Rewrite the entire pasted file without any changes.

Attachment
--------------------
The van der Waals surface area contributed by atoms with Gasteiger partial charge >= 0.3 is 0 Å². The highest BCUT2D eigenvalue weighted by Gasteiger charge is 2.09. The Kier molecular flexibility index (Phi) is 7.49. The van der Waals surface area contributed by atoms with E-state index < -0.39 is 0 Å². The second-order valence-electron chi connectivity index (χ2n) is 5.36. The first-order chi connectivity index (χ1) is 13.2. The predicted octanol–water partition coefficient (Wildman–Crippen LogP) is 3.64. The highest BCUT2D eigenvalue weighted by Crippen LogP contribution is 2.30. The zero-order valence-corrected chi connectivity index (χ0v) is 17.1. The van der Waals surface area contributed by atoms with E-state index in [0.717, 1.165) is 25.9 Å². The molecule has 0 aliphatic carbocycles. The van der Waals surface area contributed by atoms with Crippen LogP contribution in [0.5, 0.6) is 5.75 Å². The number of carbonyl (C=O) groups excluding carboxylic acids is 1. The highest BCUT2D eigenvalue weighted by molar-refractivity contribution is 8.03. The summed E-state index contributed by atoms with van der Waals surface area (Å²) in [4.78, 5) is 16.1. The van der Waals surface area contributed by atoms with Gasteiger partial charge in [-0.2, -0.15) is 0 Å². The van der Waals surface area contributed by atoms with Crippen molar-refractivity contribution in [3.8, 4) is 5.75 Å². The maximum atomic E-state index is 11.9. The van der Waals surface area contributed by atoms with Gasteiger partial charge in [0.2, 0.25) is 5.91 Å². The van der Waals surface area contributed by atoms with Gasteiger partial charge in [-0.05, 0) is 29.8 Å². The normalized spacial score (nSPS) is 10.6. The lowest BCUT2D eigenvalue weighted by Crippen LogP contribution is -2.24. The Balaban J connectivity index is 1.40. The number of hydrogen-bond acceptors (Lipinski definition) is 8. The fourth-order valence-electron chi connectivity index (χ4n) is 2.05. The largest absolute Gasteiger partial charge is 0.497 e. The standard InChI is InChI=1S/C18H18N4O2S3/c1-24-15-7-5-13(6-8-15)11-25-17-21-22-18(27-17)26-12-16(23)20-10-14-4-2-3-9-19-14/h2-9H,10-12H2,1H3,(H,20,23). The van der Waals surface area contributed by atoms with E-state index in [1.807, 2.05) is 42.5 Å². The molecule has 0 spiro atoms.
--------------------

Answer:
The van der Waals surface area contributed by atoms with Gasteiger partial charge >= 0.3 is 0 Å². The highest BCUT2D eigenvalue weighted by Gasteiger charge is 2.09. The Kier molecular flexibility index (Phi) is 7.49. The van der Waals surface area contributed by atoms with E-state index < -0.39 is 0 Å². The second-order valence-electron chi connectivity index (χ2n) is 5.36. The first-order chi connectivity index (χ1) is 13.2. The predicted octanol–water partition coefficient (Wildman–Crippen LogP) is 3.64. The highest BCUT2D eigenvalue weighted by Crippen LogP contribution is 2.30. The zero-order valence-corrected chi connectivity index (χ0v) is 17.1. The van der Waals surface area contributed by atoms with E-state index in [0.717, 1.165) is 25.9 Å². The molecule has 0 aliphatic carbocycles. The van der Waals surface area contributed by atoms with Crippen LogP contribution in [0.5, 0.6) is 5.75 Å². The number of carbonyl (C=O) groups excluding carboxylic acids is 1. The highest BCUT2D eigenvalue weighted by molar-refractivity contribution is 8.03. The summed E-state index contributed by atoms with van der Waals surface area (Å²) in [4.78, 5) is 16.1. The van der Waals surface area contributed by atoms with Gasteiger partial charge in [-0.2, -0.15) is 0 Å². The van der Waals surface area contributed by atoms with Crippen molar-refractivity contribution in [3.8, 4) is 5.75 Å². The maximum atomic E-state index is 11.9. The van der Waals surface area contributed by atoms with Gasteiger partial charge in [0.2, 0.25) is 5.91 Å². The van der Waals surface area contributed by atoms with Gasteiger partial charge in [-0.05, 0) is 29.8 Å². The normalized spacial score (nSPS) is 10.6. The lowest BCUT2D eigenvalue weighted by Crippen LogP contribution is -2.24. The Balaban J connectivity index is 1.40. The number of hydrogen-bond acceptors (Lipinski definition) is 8. The fourth-order valence-electron chi connectivity index (χ4n) is 2.05. The largest absolute Gasteiger partial charge is 0.497 e. The standard InChI is InChI=1S/C18H18N4O2S3/c1-24-15-7-5-13(6-8-15)11-25-17-21-22-18(27-17)26-12-16(23)20-10-14-4-2-3-9-19-14/h2-9H,10-12H2,1H3,(H,20,23). The van der Waals surface area contributed by atoms with E-state index in [1.807, 2.05) is 42.5 Å². The molecule has 0 spiro atoms.